Miners in Zambia frequently clash with Chinese bosses. And the 2011 election was won by Michael Sata who rose to prominence by making anti-Chinese rhetoric—although he has since changed his tune.

China’s foreign policy has evolved alongside its economic development, following a decidedly capitalist pattern. Though carried out in the name of Communism, the Chinese Revolution of 1949 unleased the development of Chinese capitalism.

Before 1949 China was dominated by foreign powers. The Communist Party, led by Mao Zedong, won independence—then had to grow an economy and state strong enough to keep it.

The state directed the economy in place of the market, but in pursuit of the same goal. It built up China’s industrial base—at the cost of millions of lives and workers and peasants’ expense.

Mao’s successor Deng Xiaoping introduced market forces and integration with the world economy. Mao’s loyalists resented Deng’s “betrayal”. But his market-based “Socialism with Chinese Characteristics” built on the results of their state capitalism.

Most successful capitalist economies initially relied on the state to lead their development—and keep out foreign competition.

Britain certainly only became a “great trading nation” by protecting its own textile industries while smashing those of rivals.

And as capitalist firms get bigger, they come to rely on the state to open up new markets.

Competition

By the 20th century this led to fierce competition between European states—first the colonialist “Scramble for Africa” then two world wars.

They only stopped fighting each other to band together against the rest of the world and to attack the working class. Deng’s other legacy was a cautious foreign policy.

His slogan of “keep a low profile and bide your time” was followed long after his death.

But the economic growth that “low profile” helped incubate eventually made his policy untenable.

Today BRI is part of Xi’s “China Dream”—a “great renewal of the Chinese nation” to make it a global power by the state’s 100th anniversary in 2049.

BRI’s success is far from guaranteed. Nepal and Pakistan both cancelled Chinese plans to build hydro-electric dams because they considered the terms unfair.

If the state spends too much of its reserves it risks spooking private investors. And a crisis in China’s economy could reduce BRI to a global network of abandoned building sites.

But if Xi’s China Dream does succeed, it can only grant a new lease of life to a capitalist system well past its use-by date.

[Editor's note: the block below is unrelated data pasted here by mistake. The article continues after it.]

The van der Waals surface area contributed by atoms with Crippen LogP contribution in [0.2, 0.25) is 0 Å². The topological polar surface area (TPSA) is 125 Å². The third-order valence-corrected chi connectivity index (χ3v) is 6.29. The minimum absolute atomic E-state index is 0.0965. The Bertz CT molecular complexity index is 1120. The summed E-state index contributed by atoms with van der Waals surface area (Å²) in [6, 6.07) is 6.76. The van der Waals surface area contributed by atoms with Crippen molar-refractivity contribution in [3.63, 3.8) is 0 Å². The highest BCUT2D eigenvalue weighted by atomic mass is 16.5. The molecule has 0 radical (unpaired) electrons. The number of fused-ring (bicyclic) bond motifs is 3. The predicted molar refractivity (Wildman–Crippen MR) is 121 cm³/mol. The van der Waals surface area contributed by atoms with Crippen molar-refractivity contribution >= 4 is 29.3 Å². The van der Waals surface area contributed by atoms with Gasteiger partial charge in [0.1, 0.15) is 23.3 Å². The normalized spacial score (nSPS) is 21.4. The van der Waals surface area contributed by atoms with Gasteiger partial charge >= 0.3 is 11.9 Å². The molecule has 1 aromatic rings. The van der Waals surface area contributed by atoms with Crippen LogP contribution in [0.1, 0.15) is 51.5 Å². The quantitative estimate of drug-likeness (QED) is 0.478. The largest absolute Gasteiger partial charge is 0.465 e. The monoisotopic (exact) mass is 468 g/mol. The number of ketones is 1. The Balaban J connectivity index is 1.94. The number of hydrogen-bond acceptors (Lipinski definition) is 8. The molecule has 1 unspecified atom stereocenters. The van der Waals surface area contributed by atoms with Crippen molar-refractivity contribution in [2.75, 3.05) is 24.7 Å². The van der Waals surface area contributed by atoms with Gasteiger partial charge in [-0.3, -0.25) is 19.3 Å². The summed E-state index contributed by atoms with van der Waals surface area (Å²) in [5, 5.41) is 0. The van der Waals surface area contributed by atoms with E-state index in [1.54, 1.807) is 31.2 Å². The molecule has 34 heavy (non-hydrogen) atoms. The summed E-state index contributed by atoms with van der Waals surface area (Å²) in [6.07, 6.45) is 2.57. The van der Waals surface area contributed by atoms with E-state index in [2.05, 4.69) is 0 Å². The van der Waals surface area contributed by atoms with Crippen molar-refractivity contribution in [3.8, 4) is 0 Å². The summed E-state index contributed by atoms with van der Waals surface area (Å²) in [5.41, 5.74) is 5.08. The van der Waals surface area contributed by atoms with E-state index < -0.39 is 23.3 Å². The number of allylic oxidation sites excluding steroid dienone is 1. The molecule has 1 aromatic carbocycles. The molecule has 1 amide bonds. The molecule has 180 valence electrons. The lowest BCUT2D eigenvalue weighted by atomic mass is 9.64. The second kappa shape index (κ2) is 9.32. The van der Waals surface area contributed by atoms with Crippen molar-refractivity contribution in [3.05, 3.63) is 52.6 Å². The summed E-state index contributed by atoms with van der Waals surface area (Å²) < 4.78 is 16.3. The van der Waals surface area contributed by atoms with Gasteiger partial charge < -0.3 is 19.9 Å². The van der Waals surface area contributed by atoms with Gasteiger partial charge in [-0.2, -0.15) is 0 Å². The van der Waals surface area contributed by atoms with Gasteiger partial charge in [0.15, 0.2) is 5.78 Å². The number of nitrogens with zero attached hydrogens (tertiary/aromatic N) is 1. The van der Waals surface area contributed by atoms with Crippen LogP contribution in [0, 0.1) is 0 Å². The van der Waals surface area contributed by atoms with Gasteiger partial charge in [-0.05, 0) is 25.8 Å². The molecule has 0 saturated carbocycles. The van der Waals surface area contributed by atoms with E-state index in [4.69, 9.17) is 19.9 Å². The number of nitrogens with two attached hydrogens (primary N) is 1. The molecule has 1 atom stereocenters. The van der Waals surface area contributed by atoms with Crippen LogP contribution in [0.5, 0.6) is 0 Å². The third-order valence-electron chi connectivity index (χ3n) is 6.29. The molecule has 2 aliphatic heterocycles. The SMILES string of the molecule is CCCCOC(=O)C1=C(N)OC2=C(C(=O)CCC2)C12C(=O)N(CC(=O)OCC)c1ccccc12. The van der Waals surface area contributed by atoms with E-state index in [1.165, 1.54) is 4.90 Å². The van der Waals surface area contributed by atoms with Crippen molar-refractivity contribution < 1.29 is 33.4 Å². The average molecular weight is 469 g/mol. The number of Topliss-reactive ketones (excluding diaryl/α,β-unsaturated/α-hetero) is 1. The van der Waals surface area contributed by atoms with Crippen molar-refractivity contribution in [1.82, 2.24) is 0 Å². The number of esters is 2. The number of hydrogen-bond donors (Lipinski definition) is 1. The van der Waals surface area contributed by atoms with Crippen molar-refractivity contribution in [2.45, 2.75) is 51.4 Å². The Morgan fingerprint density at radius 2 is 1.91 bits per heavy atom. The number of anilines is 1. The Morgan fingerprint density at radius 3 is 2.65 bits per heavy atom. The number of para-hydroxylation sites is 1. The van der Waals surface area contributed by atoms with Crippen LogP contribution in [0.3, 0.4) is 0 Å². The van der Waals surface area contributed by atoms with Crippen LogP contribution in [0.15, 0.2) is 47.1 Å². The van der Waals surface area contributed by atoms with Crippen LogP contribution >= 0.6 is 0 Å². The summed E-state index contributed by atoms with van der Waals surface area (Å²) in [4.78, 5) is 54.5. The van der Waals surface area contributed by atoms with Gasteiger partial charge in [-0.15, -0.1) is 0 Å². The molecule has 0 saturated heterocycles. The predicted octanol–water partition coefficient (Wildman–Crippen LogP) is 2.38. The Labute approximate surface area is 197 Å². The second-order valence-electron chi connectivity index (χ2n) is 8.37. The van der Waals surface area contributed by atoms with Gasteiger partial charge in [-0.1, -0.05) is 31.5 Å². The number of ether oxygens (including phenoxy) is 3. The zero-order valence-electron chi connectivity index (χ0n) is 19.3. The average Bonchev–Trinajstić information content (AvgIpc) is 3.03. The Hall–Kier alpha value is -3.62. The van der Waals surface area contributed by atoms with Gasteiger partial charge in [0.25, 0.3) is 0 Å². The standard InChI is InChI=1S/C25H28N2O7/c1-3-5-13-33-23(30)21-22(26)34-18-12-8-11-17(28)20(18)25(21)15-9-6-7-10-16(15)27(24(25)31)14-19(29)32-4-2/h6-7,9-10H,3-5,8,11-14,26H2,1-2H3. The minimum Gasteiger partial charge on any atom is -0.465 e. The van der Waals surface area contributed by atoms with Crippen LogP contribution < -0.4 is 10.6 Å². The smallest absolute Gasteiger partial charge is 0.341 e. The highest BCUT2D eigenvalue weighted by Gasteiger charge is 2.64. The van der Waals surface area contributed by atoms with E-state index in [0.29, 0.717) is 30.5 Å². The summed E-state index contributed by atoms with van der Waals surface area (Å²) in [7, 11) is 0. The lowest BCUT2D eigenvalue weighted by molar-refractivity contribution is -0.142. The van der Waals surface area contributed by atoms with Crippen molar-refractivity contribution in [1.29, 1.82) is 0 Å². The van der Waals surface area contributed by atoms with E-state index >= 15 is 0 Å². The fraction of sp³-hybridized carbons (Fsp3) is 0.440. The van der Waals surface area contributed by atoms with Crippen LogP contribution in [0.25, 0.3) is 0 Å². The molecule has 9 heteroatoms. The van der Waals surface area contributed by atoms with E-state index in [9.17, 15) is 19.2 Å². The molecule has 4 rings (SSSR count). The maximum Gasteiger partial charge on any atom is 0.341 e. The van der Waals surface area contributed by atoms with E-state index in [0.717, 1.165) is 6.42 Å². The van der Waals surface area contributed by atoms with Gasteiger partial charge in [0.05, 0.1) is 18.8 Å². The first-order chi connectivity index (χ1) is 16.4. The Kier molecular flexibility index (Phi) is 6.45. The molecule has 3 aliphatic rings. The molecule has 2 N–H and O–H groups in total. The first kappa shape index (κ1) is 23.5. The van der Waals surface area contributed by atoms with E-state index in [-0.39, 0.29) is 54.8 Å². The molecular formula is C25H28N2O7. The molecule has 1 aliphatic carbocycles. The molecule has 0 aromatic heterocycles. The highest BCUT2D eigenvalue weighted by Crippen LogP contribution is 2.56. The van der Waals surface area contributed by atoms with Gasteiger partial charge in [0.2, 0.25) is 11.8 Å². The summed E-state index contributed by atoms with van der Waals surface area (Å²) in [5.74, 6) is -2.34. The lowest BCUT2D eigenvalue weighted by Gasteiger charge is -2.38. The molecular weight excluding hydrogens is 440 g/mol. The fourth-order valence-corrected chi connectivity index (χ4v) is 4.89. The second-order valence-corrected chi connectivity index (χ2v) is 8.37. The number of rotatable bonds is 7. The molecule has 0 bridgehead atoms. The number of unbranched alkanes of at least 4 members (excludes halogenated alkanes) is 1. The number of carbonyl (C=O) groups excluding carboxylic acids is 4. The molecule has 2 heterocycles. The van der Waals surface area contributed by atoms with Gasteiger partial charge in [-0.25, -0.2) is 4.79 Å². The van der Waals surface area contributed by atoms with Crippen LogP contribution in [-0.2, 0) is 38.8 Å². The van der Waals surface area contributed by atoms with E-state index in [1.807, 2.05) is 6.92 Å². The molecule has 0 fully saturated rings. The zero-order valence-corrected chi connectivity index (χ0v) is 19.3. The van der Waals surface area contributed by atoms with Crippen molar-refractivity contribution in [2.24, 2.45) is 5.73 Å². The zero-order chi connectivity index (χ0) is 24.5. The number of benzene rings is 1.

New routes rubbing old sores

BRI’s most important section runs through Pakistan from Xinjiang in western China to a huge new port at Gwadar.

This £42 billion China-Pakistan Economic Corridor (CPEC) will bring Chinese ships an ocean closer to Europe and Africa and within spitting distance of the Persian Gulf.

Gwadar—along with similar projects in Myanmar and Djibouti—is also part of the “String of Pearls” plan to surround the Indian Ocean with Chinese ports.

The US army and navy are trying to limit Chinas control of the South China Sea

The US army and navy are trying to limit China's control of the South China Sea (Pic: Headquarters Pacific Air Forces Public Affairs)


Gwadar is in Balochistan, where a separatist movement opposes CPEC for bolstering Pakistani rule.

China’s support for the regime and its persecution of Muslims in Xinjiang also makes its nationals a target for jihadist insurgents.

So China is exporting social control too. CPEC’s “Safe Cities” initiative ranges from training the military and police to reshaping cities with cameras, lighting and whole new buildings.

CPEC also runs through disputed territory, administered by Pakistan but claimed by India.

The Indian government said it could not “accept a project that ignores its core concerns on sovereignty.”

The Indian government has become BRI’s greatest opponent. It has teamed up with Japan to launch BRI’s rival, the Asia-Africa Growth Corridor.

And to avoid being hemmed by the “string of pearls”, it is waging a scramble for Sri Lanka.

A Chinese loan paid for Chinese firms to build a deep water port at Hambantota, then when Sri Lanka couldn’t pay a state?owned Chinese firm bought it out. India’s government responded with a bid to develop ports at Trincomalee and Colombo.


Paths to peace?

Chinese propaganda for BRI emphasises a rose-tinted version of the historic Silk Road trading routes. It promises that commerce can turn the world’s nations into “one big happy family”.

But a better parallel might be the Berlin-Baghdad railway in the early twentieth century.

At first it seemed a great way to make money. French investors got the ball rolling, cheered on by the British business press.

But within a few years the threat of competition for oil in the Middle East and access to colonies in India and Africa caused bitter clashes.

Rows over the railway pitted France, Britain and Russia against Germany and the Ottoman Empire.

The argument that economic links could prevent conflict was made then too. German Marxist Karl Kautsky predicted that rival states could form a united “cartel” with too much common interest to lose by fighting each other.

He published his theory of “ultra-imperialism” in 1914. Months later the First World War broke out.